More than 500 academics including Thomas Piketty call for a science-based approach to policies on immigration and the creation on an International Panel on Migration and Asylum
Like climate change, migration is a global issue that needs to be addressed both locally and internationally. The regulation of population movements has long been a pitfall of international cooperation. The European asylum crisis of 2015 revealed that, even in highly integrated and cooperative contexts such as the EU, unpreparedness, political confusion and misinformation generate inadequate and humanly costly policy responses. At the global level, from the 1990 convention on migrant workers’ rights to the currently discussed “global compacts”, attempts to coordinate policies and foster global governance fell short of providing innovative and impactful solutions.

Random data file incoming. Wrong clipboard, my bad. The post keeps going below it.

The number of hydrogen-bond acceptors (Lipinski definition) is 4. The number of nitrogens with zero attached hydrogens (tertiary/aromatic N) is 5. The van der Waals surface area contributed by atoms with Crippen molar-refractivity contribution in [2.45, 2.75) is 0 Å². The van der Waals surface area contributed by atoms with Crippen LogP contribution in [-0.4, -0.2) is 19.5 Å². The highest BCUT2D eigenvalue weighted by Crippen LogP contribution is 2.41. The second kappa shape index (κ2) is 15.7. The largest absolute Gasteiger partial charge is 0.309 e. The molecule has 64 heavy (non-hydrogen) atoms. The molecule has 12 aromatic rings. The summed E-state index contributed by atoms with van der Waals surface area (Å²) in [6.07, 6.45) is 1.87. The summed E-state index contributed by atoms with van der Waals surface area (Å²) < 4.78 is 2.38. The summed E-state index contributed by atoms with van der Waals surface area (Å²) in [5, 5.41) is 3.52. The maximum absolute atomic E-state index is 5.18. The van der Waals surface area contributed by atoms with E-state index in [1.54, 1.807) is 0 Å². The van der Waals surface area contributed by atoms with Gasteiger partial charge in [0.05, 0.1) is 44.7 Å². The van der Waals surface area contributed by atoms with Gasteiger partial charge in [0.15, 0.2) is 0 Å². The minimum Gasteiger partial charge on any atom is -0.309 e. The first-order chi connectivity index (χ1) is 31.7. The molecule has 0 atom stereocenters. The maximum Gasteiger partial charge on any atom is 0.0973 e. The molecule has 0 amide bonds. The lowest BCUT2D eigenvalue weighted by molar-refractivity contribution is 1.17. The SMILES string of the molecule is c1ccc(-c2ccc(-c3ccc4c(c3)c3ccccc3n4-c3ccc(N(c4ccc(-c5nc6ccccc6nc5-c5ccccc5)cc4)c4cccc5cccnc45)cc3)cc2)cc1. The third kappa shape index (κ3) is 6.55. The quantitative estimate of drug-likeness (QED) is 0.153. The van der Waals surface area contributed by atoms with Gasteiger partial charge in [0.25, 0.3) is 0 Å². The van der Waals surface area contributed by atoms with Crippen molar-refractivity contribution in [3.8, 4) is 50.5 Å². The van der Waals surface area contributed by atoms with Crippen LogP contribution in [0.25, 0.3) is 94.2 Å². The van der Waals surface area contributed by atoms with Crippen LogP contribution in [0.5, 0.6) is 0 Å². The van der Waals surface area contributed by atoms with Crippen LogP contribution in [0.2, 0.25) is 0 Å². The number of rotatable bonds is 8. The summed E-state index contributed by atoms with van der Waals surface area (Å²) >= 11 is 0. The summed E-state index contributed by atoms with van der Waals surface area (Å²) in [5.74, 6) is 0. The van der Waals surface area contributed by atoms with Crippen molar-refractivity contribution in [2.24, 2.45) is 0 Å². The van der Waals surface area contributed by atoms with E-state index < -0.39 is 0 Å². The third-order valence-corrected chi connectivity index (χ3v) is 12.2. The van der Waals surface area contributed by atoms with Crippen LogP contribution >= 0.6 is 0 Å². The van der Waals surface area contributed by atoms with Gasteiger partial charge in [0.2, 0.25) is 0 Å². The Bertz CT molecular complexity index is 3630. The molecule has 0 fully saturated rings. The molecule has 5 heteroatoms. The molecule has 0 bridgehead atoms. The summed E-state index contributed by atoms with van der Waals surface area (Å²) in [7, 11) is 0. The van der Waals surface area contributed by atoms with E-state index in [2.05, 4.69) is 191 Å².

The recent inflow of Syrian asylum seekers in Europe forced upon EU leaders and citizens a brutal awareness regarding the global refugee crisis that is mostly unfolding in the global south. This particular refugee inflow resonates with broader discussions on immigration, integration and diversity in European societies fragilised by the 2008 economic crisis. The current European crisis is made of the confusion of short- and long-term policy issues, of asylum and migration regulation, of debates around rights, politics and economics, which cannot be solely addressed at the national level.